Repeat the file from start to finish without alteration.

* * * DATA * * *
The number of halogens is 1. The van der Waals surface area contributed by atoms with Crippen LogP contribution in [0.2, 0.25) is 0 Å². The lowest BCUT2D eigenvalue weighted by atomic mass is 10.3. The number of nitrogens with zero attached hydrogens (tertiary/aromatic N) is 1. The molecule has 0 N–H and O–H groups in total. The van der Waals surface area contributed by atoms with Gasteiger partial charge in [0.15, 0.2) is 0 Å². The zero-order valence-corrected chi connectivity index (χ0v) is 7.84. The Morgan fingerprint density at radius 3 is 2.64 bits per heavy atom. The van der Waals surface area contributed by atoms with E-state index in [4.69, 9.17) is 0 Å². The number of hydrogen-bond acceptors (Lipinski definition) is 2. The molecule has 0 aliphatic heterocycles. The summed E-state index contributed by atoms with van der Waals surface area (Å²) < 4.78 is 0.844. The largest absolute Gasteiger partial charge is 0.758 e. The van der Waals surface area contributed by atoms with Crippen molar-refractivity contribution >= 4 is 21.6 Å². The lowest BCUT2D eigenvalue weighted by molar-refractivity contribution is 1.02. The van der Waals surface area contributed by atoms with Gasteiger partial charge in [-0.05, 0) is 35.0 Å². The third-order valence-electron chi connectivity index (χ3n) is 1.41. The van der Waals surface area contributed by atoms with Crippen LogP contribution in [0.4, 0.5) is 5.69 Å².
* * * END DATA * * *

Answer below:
The number of halogens is 1. The van der Waals surface area contributed by atoms with Crippen LogP contribution in [0.2, 0.25) is 0 Å². The lowest BCUT2D eigenvalue weighted by atomic mass is 10.3. The number of nitrogens with zero attached hydrogens (tertiary/aromatic N) is 1. The molecule has 0 N–H and O–H groups in total. The van der Waals surface area contributed by atoms with Gasteiger partial charge in [0.15, 0.2) is 0 Å². The zero-order valence-corrected chi connectivity index (χ0v) is 7.84. The Morgan fingerprint density at radius 3 is 2.64 bits per heavy atom. The van der Waals surface area contributed by atoms with E-state index in [4.69, 9.17) is 0 Å². The number of hydrogen-bond acceptors (Lipinski definition) is 2. The molecule has 0 aliphatic heterocycles. The summed E-state index contributed by atoms with van der Waals surface area (Å²) < 4.78 is 0.844. The largest absolute Gasteiger partial charge is 0.758 e. The van der Waals surface area contributed by atoms with Crippen molar-refractivity contribution >= 4 is 21.6 Å². The lowest BCUT2D eigenvalue weighted by molar-refractivity contribution is 1.02. The van der Waals surface area contributed by atoms with Gasteiger partial charge in [-0.05, 0) is 35.0 Å². The third-order valence-electron chi connectivity index (χ3n) is 1.41. The van der Waals surface area contributed by atoms with Crippen LogP contribution in [0.4, 0.5) is 5.69 Å².